In October 2018, the Ohio expungment law was expanded to allow the sealing of unlimited misdemeanor offenses and up to five fourth and fifth degree felonies. This new law dramatically increases the number of people eligible to seal their arrest and conviction records. Commonly known as expungement, it's now called sealing of a record in Ohio.
Even if you’ve been turned down in the past, you may be eligible now. It is important to seek the advice of an attorney who is experienced in sealing criminal records in order to find out if your particular situation meets the eligibility requirements. Give me a call to find out for sure.
The wait time before you can apply depends on what you’re trying to seal. The wait time starts once you’ve completed all the requirements of your sentence (typically probation, paying all fines and court costs):
- Misdemeanors - one year
- One F4/F5 Felony - three years
- Two F4/F5 Felonies - four years
- Three to Five F4/F5 Felonies - five years
These new laws will not apply to anyone with a F3 or higher felony conviction or those with a conviction which includes a sexual or violent offense, regardless if the result was a felony or misdemeanor.
Why Seal Your Record?
Sealing a criminal record will give you a fresh start and will remove many obstacles you've been facing because of your past conviction.
A few of the many benefits of sealing a criminal record are:
- Record no longer be available to the public.
- Restore rights and privileges that were not terminated upon completion of the sentence or parole.
- No requirement to disclose a criminal record when applying for employment.
- No requirement to disclose the conviction when applying for housing.
- No requirement to disclose a sealed record when submitting educational applications.
How Does it Work?
You have to file an application with the court and submit a filing fee of $50. Once an application has been filed, the court will set a hearing date. The prosecutor may file an objection to the granting of the application. If the prosecutor has made an objection, she must specify her reasons why the application should be denied.
At the hearing, or upon an objection from the prosecution, the court will determine whether the applicant is eligible, whether criminal proceedings are currently pending against the applicant, whether the applicant has been sufficiently rehabilitated to the court’s satisfaction, consider the prosecution’s objections, and weigh the applicant’s interests to have the record sealed against the legitimate needs of the government to keep the records. Once the court has considered the application, and decided the offender’s record should be sealed, the court will order all official records pertaining to the case sealed, and the proceedings will be considered to not have occurred.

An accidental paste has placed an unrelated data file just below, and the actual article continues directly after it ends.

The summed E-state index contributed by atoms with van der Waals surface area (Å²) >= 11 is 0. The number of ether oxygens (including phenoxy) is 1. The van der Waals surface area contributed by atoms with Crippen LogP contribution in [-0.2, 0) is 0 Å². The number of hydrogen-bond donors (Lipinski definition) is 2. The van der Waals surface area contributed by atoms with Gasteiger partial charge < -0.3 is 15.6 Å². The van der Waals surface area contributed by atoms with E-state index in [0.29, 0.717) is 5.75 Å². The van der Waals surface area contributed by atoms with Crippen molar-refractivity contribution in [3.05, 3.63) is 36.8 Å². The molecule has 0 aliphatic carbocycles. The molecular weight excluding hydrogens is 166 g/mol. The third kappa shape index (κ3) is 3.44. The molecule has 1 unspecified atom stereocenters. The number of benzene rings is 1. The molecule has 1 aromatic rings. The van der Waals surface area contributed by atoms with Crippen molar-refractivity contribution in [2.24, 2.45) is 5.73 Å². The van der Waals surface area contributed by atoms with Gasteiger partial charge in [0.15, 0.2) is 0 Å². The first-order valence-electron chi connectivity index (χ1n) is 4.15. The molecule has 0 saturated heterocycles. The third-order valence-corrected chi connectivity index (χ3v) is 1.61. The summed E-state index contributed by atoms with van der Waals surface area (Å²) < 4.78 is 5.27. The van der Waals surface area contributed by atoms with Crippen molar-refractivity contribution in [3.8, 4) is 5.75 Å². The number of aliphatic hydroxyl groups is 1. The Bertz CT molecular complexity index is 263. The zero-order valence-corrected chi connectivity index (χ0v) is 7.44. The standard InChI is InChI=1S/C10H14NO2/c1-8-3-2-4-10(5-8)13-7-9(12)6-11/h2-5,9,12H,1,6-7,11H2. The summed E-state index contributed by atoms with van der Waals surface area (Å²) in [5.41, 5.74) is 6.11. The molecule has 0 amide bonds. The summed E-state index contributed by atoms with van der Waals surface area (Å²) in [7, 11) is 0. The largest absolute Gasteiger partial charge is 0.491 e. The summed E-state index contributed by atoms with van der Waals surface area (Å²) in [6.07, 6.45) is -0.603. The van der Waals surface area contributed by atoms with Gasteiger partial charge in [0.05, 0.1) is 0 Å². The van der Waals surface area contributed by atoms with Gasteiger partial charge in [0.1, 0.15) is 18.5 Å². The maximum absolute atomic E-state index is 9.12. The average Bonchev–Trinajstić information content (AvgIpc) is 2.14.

Under Ohio Rev. Code § 2953.36, a person is NOT eligible to have their record sealed if they were convicted of any of the following offenses, including, but not limited to:
- First or Second Degree Felony Convictions
- Convictions requiring a mandatory prison term
- Sexual Battery
- Most Sex Offenses
- Sexual Imposition
- Pandering Obscenity Involving a Minor
- Pandering Sexually Oriented Matter Involving a Minor
- Illegal Use of a Minor in Nudity-Oriented Material
- Violent Offenses that were misdemeanors of the first degree or felonies
- Inciting to Violence
- Inducing Panic
- Voyeurism when Victim Under 18
- Public Indecency when Victim Under 18
- Promoting Prostitution when Victim Under 18
- Procuring when Victim Under 18
- Disseminating Harmful Material to Juvenile
- Displaying Matter Harmful to Juveniles
- Pandering Obscenity when Victim Under 18
- Convictions for a misdemeanor of the first degree or felony when victim was under 18
Get in touch immediately to discuss the sealing of your record. Call 216 592-8573 or email me at email@example.com